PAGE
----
Feeling poorly? Chances are, you've already checked out a few of the thousands of websites, medical papers and news stories out there on the internet to try to figure out why you feel the way you do.
There's also a good chance your brain glommed onto something frightening (CANCER!) before deciding on a more likely cause. And you know -- just know! -- you're having a heart attack and not heartburn, despite scarfing down three bowls of two-alarm chili in a single sitting.
There's actually a word for this: "cyberchondria." It refers to unfounded heightened concerns about common symptoms after reading medical websites and online articles.
A 2008 report published by Microsoft Research, in fact, said almost 40 percent of the people it studied became more anxious after researching their symptoms online. That reaction is so common that comedian John Oliver in May even joked that WebMD's motto should read, "Everything Causes Cancer."
"A tingling in the leg, you may think is neuropathy or multiple sclerosis, when it's probably just a mild sensation that will go away," says Bart Rossi, a clinical psychologist in Naples, Florida. "You can go down a wrong path very easily."
One reason for that reaction: When we type in a symptom like, say, muscle twitches, we have to sift through a mountain of results on everything from dehydration to potassium deficiency and ALS. Worse, it can be hard figuring out the likelihood of actually having the medical condition we're reading up on.
"A big problem with the internet is you can come away pretty scared because you don't have any guidance to assist you," says Arthur Caplan, head of the Medical Ethics Division at New York University's Langone Medical Center. "You could be so scared that you may not even want to see a doctor."
Maybe it's fear or because we don't have decent health insurance. Maybe it's because health care costs force physicians to sprint through patients like an exercise in speed dating. Or maybe we just don't like doctors.
Whatever the reason, lots of people would rather diagnose themselves than seek a health professional's opinion.
"I think going to the doctor makes me feel more vulnerable, so I look online first. I guess I have this denial that I don't want to be in that group that's always sick," says Luis Malave, a retired school administrator in Hollywood, Florida.
And so we turn to Google as well as popular websites like WebMD, MayoClinic.com and Medlineplus.gov.
We'll even pay sites to get medical care. HealthTap charges $49 for unlimited monthly access to its network of more than 100,000 physicians in the United States. Doctor on Demand charges consumers $40 to speak with a doctor via video.
Then there's Curely, which has attracted about 300,000 members who pay various fees to consult with nearly 2,000 accredited doctors in 54 countries. Doctors can create their own profiles highlighting their medical background and degrees. They also set their own hours and price per consultation. That could range as low as $2 to as high as $50, depending on their specialties.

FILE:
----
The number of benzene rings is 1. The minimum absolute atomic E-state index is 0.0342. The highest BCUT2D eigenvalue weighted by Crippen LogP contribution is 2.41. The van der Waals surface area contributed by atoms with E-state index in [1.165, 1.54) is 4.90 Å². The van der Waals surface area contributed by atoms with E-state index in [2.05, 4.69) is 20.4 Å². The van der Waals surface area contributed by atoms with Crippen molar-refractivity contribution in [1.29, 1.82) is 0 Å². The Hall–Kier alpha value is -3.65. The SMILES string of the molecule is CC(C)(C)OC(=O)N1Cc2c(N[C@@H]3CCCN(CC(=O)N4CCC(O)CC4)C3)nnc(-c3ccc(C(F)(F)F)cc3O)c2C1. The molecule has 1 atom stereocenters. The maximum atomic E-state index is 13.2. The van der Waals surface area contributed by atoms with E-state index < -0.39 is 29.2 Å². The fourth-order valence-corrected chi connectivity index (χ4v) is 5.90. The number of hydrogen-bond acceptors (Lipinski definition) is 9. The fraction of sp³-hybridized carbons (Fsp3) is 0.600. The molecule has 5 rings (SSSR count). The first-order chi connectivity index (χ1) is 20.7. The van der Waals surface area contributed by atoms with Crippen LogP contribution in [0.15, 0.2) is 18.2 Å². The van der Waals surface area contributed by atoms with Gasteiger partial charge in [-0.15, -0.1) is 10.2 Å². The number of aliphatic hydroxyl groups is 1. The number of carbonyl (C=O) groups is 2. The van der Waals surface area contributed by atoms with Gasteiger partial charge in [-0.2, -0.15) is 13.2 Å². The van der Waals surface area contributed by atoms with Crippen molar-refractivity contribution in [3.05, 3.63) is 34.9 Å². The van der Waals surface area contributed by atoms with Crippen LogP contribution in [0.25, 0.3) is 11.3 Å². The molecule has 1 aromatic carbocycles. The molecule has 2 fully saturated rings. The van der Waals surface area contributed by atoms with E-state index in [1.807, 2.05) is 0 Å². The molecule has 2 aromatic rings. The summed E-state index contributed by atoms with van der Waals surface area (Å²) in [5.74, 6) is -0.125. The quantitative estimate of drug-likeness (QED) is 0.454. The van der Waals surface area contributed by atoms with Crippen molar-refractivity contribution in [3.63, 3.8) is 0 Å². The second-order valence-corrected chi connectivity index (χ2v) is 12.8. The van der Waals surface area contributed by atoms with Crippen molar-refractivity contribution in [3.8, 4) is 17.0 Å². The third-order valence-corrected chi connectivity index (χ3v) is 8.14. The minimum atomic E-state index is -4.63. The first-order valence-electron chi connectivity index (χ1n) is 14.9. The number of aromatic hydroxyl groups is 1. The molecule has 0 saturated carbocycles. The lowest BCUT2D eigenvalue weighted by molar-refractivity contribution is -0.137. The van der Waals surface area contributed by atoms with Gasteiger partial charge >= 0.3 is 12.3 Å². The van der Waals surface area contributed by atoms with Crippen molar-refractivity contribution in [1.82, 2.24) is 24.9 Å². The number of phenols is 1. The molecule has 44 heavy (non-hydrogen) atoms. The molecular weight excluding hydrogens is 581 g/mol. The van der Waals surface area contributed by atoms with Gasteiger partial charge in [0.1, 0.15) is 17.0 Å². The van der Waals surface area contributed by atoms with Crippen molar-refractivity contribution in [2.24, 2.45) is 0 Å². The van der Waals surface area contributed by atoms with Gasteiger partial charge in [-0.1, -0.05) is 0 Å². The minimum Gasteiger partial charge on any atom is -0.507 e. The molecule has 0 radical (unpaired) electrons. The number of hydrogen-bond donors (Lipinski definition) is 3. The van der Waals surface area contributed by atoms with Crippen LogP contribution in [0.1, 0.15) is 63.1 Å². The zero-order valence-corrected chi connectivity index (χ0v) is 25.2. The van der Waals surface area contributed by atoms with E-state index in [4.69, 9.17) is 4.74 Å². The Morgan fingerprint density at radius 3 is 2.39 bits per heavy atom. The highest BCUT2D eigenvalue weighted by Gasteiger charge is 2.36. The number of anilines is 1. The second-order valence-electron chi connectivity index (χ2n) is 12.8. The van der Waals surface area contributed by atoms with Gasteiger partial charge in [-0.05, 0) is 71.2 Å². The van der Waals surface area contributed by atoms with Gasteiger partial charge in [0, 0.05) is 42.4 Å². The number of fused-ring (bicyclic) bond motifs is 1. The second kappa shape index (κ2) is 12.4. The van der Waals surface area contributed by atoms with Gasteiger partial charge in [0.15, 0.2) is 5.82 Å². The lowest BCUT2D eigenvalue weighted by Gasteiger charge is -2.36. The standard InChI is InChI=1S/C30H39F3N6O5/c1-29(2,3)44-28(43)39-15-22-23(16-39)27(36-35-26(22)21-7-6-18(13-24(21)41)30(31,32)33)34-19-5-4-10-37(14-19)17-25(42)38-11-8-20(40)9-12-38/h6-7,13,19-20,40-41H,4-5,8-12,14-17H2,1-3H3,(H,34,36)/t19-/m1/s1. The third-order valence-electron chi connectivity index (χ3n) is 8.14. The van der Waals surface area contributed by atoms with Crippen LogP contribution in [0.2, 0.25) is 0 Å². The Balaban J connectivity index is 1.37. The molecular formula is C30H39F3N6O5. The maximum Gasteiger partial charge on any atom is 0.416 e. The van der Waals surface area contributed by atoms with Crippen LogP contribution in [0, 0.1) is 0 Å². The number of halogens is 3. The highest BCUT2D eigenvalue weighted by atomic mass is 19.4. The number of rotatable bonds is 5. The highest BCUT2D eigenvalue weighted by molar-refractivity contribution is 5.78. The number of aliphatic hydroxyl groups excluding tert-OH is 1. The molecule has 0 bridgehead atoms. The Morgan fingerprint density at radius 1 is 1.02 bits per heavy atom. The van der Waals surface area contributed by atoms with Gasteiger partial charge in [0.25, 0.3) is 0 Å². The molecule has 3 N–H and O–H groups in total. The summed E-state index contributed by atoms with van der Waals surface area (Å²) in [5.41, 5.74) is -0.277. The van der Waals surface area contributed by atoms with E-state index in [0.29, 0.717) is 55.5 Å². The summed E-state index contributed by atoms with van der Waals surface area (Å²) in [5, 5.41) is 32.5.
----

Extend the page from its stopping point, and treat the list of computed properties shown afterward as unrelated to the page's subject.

All three services are available as apps that you can download from Apple's iTunes and Google Play stores.
Like most telehealth sites, the doctors practicing on Curely communicate with patients either by chatting via the site or by responding to an email. They do not offer prescriptions or diagnoses -- yet.
Dr. Shana Ageloff, who practices family medicine in Jackson, Michigan, joined Curely in February. She's fielded inquiries on managing pain from a finger cut with a knife to dealing with severe constipation. She's advised patients to seek urgent care and, if more serious, the emergency room.
"This doesn't take the place of having to go see the doctor. [But] it's never bad to get a second opinion," she says.
(Sort of) heal thyself
Such doctor-staffed websites are becoming more common. Many offer physicians waiting to answer our most pressing medical needs through video, audio, text and email. Some responses come in real time or within 24 hours.
Nearly 15 million people consulted with a doctor either online or through an online health site in 2015 -- a 50 percent increase from 2013, according to the American Telemedicine Association.
These sorts of services fill a gap between straightforward medical information, provided by the likes of National Institutes of Health and Mayo Clinic, and less public-minded sites.
"Consumers should approach the latter with extreme caution because the internet is overflowing with medical sites trying to sell you stuff," says Caplan. "If you have to go on the web, look for websites from legitimate medical centers."
It all comes down to how we use, and mentally process, the information we find online. Malave, for example, explored the web after feeling sharp pains below his abdomen 10 years ago. His diagnosis: kidney stones. Doctors said he was right.
That last part is key, says Rossi. "While you may be able to find good [medical data] online, don't let that be the end-all, be-all. In the end, go see a doctor."
Take it from Lucy Mendieta, an attorney from New York, who discovered last year that she might have appendicitis after looking up symptoms, including abdominal pain, bloating and a high fever.
"I'd like to know beforehand what I'm getting into," she says. "I had surgery the next morning."
This story appears in the fall 2016 edition of CNET Magazine. For other magazine stories, click here.
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